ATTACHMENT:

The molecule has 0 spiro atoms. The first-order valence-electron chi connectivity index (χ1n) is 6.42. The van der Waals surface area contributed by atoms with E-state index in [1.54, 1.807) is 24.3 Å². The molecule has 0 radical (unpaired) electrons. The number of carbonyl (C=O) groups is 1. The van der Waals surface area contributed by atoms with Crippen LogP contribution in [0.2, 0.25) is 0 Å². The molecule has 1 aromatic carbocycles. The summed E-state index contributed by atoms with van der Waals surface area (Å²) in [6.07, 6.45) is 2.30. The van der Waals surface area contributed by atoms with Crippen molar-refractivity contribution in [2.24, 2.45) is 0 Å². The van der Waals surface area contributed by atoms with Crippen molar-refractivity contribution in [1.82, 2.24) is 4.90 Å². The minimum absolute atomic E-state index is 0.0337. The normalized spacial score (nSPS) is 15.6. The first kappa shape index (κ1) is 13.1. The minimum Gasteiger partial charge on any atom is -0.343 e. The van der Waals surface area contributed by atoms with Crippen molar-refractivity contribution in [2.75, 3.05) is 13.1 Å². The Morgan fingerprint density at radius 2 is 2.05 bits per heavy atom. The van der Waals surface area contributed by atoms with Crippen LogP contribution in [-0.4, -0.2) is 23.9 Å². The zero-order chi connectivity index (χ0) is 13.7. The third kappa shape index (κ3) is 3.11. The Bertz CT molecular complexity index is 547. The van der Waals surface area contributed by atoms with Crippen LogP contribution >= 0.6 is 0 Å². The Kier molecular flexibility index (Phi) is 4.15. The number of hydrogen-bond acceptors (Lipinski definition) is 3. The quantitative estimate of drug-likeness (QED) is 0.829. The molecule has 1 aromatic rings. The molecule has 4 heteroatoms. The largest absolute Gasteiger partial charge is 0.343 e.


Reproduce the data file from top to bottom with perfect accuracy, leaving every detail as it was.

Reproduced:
The molecule has 0 spiro atoms. The first-order valence-electron chi connectivity index (χ1n) is 6.42. The van der Waals surface area contributed by atoms with E-state index in [1.54, 1.807) is 24.3 Å². The molecule has 0 radical (unpaired) electrons. The number of carbonyl (C=O) groups is 1. The van der Waals surface area contributed by atoms with Crippen LogP contribution in [0.2, 0.25) is 0 Å². The molecule has 1 aromatic carbocycles. The summed E-state index contributed by atoms with van der Waals surface area (Å²) in [6.07, 6.45) is 2.30. The van der Waals surface area contributed by atoms with Crippen molar-refractivity contribution in [2.24, 2.45) is 0 Å². The van der Waals surface area contributed by atoms with Crippen molar-refractivity contribution in [1.82, 2.24) is 4.90 Å². The minimum absolute atomic E-state index is 0.0337. The normalized spacial score (nSPS) is 15.6. The first kappa shape index (κ1) is 13.1. The minimum Gasteiger partial charge on any atom is -0.343 e. The van der Waals surface area contributed by atoms with Crippen molar-refractivity contribution in [2.75, 3.05) is 13.1 Å². The Morgan fingerprint density at radius 2 is 2.05 bits per heavy atom. The van der Waals surface area contributed by atoms with Crippen LogP contribution in [-0.4, -0.2) is 23.9 Å². The zero-order chi connectivity index (χ0) is 13.7. The third kappa shape index (κ3) is 3.11. The Bertz CT molecular complexity index is 547. The van der Waals surface area contributed by atoms with Crippen LogP contribution >= 0.6 is 0 Å². The Kier molecular flexibility index (Phi) is 4.15. The number of hydrogen-bond acceptors (Lipinski definition) is 3. The quantitative estimate of drug-likeness (QED) is 0.829. The molecule has 1 aromatic rings. The molecule has 4 heteroatoms. The largest absolute Gasteiger partial charge is 0.343 e.